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Just about every aspect of sport which we find exciting today was present in the chariot races of ancient Rome. Do you agree?

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'Just about every aspect of sport which we find exciting today was present in the chariot races of ancient Rome.' Do you agree? Chariot races were one of the main forms of public entertainment in ancient Rome and they were exciting and exhilarating events that drove the crowds of Romans wild. They can be compared to modern day sports in several ways, although I cannot agree that every single aspect we wind enjoyable about sport was present in the chariot races. The races were held in the Circus Maximus, which was a huge arena that could hold 250000 spectators or a quarter of the population of Rome. This was a massive size and would have increased the thrill of the races on a colossal scale. Similarly, we now have stadiums such as Wembley stadium, which is in fact smaller than the Circus Maximus. However, the excitement of events taking place in large arenas is certainly present in the chariot races of ancient Rome. ...read more.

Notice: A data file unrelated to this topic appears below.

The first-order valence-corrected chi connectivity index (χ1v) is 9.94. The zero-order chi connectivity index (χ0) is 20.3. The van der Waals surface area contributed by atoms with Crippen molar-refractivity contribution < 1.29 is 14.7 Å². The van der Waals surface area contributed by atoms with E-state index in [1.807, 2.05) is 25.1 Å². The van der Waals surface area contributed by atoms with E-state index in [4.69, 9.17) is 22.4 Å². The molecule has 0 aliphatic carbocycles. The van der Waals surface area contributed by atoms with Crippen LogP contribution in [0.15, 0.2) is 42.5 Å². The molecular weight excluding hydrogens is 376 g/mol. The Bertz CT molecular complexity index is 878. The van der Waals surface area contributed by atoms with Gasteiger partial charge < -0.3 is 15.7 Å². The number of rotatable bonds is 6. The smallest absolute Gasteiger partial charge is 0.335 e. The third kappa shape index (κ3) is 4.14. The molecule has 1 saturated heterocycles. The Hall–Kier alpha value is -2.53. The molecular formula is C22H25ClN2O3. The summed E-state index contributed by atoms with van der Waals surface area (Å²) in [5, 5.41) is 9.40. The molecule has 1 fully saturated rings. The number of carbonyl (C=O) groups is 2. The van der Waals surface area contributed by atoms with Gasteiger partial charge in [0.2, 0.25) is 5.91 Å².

However, a feature that was certainly not as exciting now as it was in ancient Rome was that the Romans enjoyed the danger of crashes or 'naufragia', resulting in serious injuries or even death for the horses and the charioteers. In a chariot race, the most likely place for crashes to happen was at the turning point of the spina. Nowadays, although we do enjoy the competition, we are not as bloodthirsty as the Romans in that we mostly enjoy the thrill of winning or losing each game rather than enjoy dangerous side of it. A modern sport that can almost be compared to the chariot races of ancient Rome is horse racing, which involves horses and jockeys racing to a finish line. This is quite a dangerous sport in itself although the jockey has more control over the horse than the charioteer would have had over their chariot pulled by around four horses. ...read more.


Although the races were exciting for the majority of Rome, we also know that many poets and writers disapproved of the chariot races, saying that charioteers did not deserve the amount of credit they were given and that it as unfair that athletic skill was favoured over academic skill. This is also similar nowadays as some people struggle to see how fans can make such a riot out of one football match, and how some sportsmen can be idolised more than good writers for example. In conclusion, many aspects that were found to be exiting about chariot races in Rome are also exiting to us now when we watch sports matches or races, with some exceptions such as the fact that we do not enjoy the brutality of the sport as the Romans did. On the other hand, the ethos of watching sport remains generally the same, and we still enjoy having a wild and passionate crowd. ?? ?? ?? ?? Arta Ajeti 11B.2 27th March 2010 Classics Miss Shaw ...read more.

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